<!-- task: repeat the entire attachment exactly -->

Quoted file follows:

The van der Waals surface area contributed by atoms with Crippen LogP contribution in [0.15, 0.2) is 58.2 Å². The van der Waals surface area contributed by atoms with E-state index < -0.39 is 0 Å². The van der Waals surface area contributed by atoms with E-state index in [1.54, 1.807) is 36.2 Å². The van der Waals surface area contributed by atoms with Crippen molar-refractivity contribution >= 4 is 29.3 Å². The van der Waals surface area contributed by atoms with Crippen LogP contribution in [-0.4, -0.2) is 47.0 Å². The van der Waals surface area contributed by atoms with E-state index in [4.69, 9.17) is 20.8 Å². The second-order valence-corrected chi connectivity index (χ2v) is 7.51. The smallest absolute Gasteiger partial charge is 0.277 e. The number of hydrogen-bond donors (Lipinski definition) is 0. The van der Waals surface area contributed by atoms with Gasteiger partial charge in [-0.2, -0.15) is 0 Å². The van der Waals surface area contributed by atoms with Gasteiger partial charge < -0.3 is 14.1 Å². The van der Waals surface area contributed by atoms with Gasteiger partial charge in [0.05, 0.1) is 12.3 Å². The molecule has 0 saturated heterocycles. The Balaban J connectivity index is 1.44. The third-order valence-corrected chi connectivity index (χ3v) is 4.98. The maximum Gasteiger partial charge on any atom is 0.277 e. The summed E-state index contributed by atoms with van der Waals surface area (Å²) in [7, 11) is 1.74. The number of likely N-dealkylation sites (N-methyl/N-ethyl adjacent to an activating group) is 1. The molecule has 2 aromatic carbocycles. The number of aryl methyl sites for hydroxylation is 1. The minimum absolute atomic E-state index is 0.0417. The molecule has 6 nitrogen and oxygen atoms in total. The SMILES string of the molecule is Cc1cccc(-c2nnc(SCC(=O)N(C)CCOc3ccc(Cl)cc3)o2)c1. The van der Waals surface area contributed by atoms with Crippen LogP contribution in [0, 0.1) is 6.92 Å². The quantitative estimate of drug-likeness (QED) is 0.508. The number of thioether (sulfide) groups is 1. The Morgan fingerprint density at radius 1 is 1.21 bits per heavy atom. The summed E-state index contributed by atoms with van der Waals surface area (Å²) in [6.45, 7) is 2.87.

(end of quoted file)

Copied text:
The van der Waals surface area contributed by atoms with Crippen LogP contribution in [0.15, 0.2) is 58.2 Å². The van der Waals surface area contributed by atoms with E-state index < -0.39 is 0 Å². The van der Waals surface area contributed by atoms with E-state index in [1.54, 1.807) is 36.2 Å². The van der Waals surface area contributed by atoms with Crippen molar-refractivity contribution >= 4 is 29.3 Å². The van der Waals surface area contributed by atoms with Crippen LogP contribution in [-0.4, -0.2) is 47.0 Å². The van der Waals surface area contributed by atoms with E-state index in [4.69, 9.17) is 20.8 Å². The second-order valence-corrected chi connectivity index (χ2v) is 7.51. The smallest absolute Gasteiger partial charge is 0.277 e. The number of hydrogen-bond donors (Lipinski definition) is 0. The van der Waals surface area contributed by atoms with Gasteiger partial charge in [-0.2, -0.15) is 0 Å². The van der Waals surface area contributed by atoms with Gasteiger partial charge < -0.3 is 14.1 Å². The van der Waals surface area contributed by atoms with Gasteiger partial charge in [0.05, 0.1) is 12.3 Å². The molecule has 0 saturated heterocycles. The Balaban J connectivity index is 1.44. The third-order valence-corrected chi connectivity index (χ3v) is 4.98. The maximum Gasteiger partial charge on any atom is 0.277 e. The summed E-state index contributed by atoms with van der Waals surface area (Å²) in [7, 11) is 1.74. The number of likely N-dealkylation sites (N-methyl/N-ethyl adjacent to an activating group) is 1. The molecule has 2 aromatic carbocycles. The number of aryl methyl sites for hydroxylation is 1. The minimum absolute atomic E-state index is 0.0417. The molecule has 6 nitrogen and oxygen atoms in total. The SMILES string of the molecule is Cc1cccc(-c2nnc(SCC(=O)N(C)CCOc3ccc(Cl)cc3)o2)c1. The van der Waals surface area contributed by atoms with Crippen LogP contribution in [0, 0.1) is 6.92 Å². The quantitative estimate of drug-likeness (QED) is 0.508. The number of thioether (sulfide) groups is 1. The Morgan fingerprint density at radius 1 is 1.21 bits per heavy atom. The summed E-state index contributed by atoms with van der Waals surface area (Å²) in [6.45, 7) is 2.87.